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US Military Blames Iranian-Backed Shi'ite Extremists of Baghdad Bombing


The U.S. military has accused Iranian-backed Shi'ite extremists of a bombing in an pet market in Baghdad Friday that killed at least 13 people and wounded nearly 60 others.

Rear Admiral Gregory Smith says Iraqi and coalition forces, conducting overnight raids, detained four members of a militia extremist group believed responsible for the bombing.

He says confessions and other intelligence led the military to believe the bombing was carried out by an Iranian-backed "special groups" cell operating in Baghdad.

"Special groups" is the U.S. military term for Shi'ite extremists who have broken away from radical cleric Moqtada al-Sadr. He has called on his fighters to lay down their weapons.

Admiral Smith says there was no evidence the Iranian government ordered the attack. He says the militants wanted it to look like the work of al-Qaida.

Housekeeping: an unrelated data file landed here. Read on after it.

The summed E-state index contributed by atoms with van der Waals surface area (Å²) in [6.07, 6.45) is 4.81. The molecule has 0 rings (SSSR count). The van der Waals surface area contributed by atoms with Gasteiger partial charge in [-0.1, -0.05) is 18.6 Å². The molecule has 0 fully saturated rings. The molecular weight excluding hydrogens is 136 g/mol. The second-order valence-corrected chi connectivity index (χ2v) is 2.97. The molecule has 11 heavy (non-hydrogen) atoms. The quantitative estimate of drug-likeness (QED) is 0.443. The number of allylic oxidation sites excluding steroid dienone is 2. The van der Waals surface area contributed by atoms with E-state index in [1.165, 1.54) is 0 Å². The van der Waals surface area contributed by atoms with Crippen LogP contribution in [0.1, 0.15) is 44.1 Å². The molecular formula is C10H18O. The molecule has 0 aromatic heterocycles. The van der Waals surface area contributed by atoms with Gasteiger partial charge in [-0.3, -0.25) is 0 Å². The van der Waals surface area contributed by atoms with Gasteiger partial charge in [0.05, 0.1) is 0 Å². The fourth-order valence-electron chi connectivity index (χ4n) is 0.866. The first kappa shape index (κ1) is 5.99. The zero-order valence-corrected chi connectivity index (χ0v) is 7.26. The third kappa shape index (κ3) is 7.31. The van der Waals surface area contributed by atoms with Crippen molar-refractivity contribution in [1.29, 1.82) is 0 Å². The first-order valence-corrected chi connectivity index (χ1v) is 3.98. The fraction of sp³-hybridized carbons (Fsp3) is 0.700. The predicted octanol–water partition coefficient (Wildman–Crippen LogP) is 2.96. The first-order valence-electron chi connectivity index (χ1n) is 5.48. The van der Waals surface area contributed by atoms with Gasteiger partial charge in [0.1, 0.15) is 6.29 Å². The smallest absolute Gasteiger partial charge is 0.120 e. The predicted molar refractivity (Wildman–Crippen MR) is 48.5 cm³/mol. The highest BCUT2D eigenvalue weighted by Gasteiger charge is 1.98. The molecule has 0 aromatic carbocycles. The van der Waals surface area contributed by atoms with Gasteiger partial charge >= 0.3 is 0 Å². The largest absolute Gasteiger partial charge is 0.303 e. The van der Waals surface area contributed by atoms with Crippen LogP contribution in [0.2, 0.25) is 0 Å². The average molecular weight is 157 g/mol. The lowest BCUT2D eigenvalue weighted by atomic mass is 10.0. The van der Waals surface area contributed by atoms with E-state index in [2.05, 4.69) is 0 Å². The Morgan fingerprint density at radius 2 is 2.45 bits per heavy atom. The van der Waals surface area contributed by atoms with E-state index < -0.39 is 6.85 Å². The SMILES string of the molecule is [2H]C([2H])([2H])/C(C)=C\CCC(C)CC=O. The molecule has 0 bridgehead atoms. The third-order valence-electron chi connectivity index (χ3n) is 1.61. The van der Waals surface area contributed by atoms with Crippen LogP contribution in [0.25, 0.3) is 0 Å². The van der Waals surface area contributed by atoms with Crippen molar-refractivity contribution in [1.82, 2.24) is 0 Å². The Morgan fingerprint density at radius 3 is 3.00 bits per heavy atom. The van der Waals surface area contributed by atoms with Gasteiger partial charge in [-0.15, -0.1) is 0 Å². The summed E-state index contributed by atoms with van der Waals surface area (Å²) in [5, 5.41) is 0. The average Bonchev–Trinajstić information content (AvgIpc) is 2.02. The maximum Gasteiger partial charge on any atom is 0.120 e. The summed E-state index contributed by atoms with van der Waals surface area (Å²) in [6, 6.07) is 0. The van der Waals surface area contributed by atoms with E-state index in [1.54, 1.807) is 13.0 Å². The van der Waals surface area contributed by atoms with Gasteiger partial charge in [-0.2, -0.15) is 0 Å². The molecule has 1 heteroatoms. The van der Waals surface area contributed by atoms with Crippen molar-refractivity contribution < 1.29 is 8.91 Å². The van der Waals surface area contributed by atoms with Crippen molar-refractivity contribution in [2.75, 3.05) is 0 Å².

The bomb was packed with ball-bearings to maximize casualties.

Separately, the U.S. military says Iraqi forces detained four suspected militants, including two alleged extremist leaders, in separate overnight operations in the capital and Samarra.

The military says the insurgents are reported to be responsible for many attacks against Iraqi and coalition soldiers, as well as the killings of Iraqi citizens in the Beida area of Baghdad.

And the U.S. military says Iraqi police captured two suspected militants in an overnight operation to disrupt a terrorist network in the northern town of Samarra.

Some information for this report was provided by AFP, AP and Reuters.

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